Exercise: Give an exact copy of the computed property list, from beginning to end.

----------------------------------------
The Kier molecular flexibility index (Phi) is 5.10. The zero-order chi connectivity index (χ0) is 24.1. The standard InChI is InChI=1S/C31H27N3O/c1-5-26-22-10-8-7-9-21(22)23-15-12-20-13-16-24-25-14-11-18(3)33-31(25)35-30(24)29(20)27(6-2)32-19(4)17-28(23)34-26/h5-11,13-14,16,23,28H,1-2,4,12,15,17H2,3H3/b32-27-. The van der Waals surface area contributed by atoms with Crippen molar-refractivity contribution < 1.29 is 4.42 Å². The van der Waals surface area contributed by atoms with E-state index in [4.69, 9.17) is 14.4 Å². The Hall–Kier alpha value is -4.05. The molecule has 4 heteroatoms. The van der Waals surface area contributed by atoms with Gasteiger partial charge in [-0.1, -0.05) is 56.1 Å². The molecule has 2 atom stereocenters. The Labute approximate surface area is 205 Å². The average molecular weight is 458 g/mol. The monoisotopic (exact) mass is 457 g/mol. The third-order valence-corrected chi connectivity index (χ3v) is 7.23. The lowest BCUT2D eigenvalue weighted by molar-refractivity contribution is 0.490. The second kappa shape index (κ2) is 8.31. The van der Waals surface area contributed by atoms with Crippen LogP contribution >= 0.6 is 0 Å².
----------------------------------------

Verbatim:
The Kier molecular flexibility index (Phi) is 5.10. The zero-order chi connectivity index (χ0) is 24.1. The standard InChI is InChI=1S/C31H27N3O/c1-5-26-22-10-8-7-9-21(22)23-15-12-20-13-16-24-25-14-11-18(3)33-31(25)35-30(24)29(20)27(6-2)32-19(4)17-28(23)34-26/h5-11,13-14,16,23,28H,1-2,4,12,15,17H2,3H3/b32-27-. The van der Waals surface area contributed by atoms with Crippen molar-refractivity contribution < 1.29 is 4.42 Å². The van der Waals surface area contributed by atoms with E-state index in [4.69, 9.17) is 14.4 Å². The Hall–Kier alpha value is -4.05. The molecule has 4 heteroatoms. The van der Waals surface area contributed by atoms with Gasteiger partial charge in [-0.1, -0.05) is 56.1 Å². The molecule has 2 atom stereocenters. The Labute approximate surface area is 205 Å². The average molecular weight is 458 g/mol. The monoisotopic (exact) mass is 457 g/mol. The third-order valence-corrected chi connectivity index (χ3v) is 7.23. The lowest BCUT2D eigenvalue weighted by molar-refractivity contribution is 0.490. The second kappa shape index (κ2) is 8.31. The van der Waals surface area contributed by atoms with Crippen LogP contribution >= 0.6 is 0 Å².